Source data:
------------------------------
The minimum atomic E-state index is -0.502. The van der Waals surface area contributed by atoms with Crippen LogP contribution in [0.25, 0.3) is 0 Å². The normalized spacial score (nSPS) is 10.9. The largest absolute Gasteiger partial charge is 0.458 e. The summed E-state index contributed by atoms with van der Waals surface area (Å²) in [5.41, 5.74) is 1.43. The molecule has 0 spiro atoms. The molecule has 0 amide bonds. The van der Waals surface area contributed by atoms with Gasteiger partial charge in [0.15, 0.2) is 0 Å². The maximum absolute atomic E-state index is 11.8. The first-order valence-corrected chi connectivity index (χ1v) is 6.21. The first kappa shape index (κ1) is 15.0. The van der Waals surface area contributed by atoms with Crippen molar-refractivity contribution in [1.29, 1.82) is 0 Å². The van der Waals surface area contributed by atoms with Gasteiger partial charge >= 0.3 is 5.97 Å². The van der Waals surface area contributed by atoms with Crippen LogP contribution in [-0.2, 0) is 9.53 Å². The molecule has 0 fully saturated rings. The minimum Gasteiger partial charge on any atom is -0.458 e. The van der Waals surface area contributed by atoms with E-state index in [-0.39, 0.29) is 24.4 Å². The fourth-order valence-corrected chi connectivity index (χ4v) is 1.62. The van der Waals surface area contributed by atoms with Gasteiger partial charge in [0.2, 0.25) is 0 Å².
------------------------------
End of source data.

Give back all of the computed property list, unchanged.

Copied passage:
The minimum atomic E-state index is -0.502. The van der Waals surface area contributed by atoms with Crippen LogP contribution in [0.25, 0.3) is 0 Å². The normalized spacial score (nSPS) is 10.9. The largest absolute Gasteiger partial charge is 0.458 e. The summed E-state index contributed by atoms with van der Waals surface area (Å²) in [5.41, 5.74) is 1.43. The molecule has 0 spiro atoms. The molecule has 0 amide bonds. The van der Waals surface area contributed by atoms with Gasteiger partial charge in [0.15, 0.2) is 0 Å². The maximum absolute atomic E-state index is 11.8. The first-order valence-corrected chi connectivity index (χ1v) is 6.21. The first kappa shape index (κ1) is 15.0. The van der Waals surface area contributed by atoms with Crippen molar-refractivity contribution in [1.29, 1.82) is 0 Å². The van der Waals surface area contributed by atoms with Gasteiger partial charge >= 0.3 is 5.97 Å². The van der Waals surface area contributed by atoms with Crippen LogP contribution in [-0.2, 0) is 9.53 Å². The molecule has 0 fully saturated rings. The minimum Gasteiger partial charge on any atom is -0.458 e. The van der Waals surface area contributed by atoms with E-state index in [-0.39, 0.29) is 24.4 Å². The fourth-order valence-corrected chi connectivity index (χ4v) is 1.62. The van der Waals surface area contributed by atoms with Gasteiger partial charge in [0.2, 0.25) is 0 Å².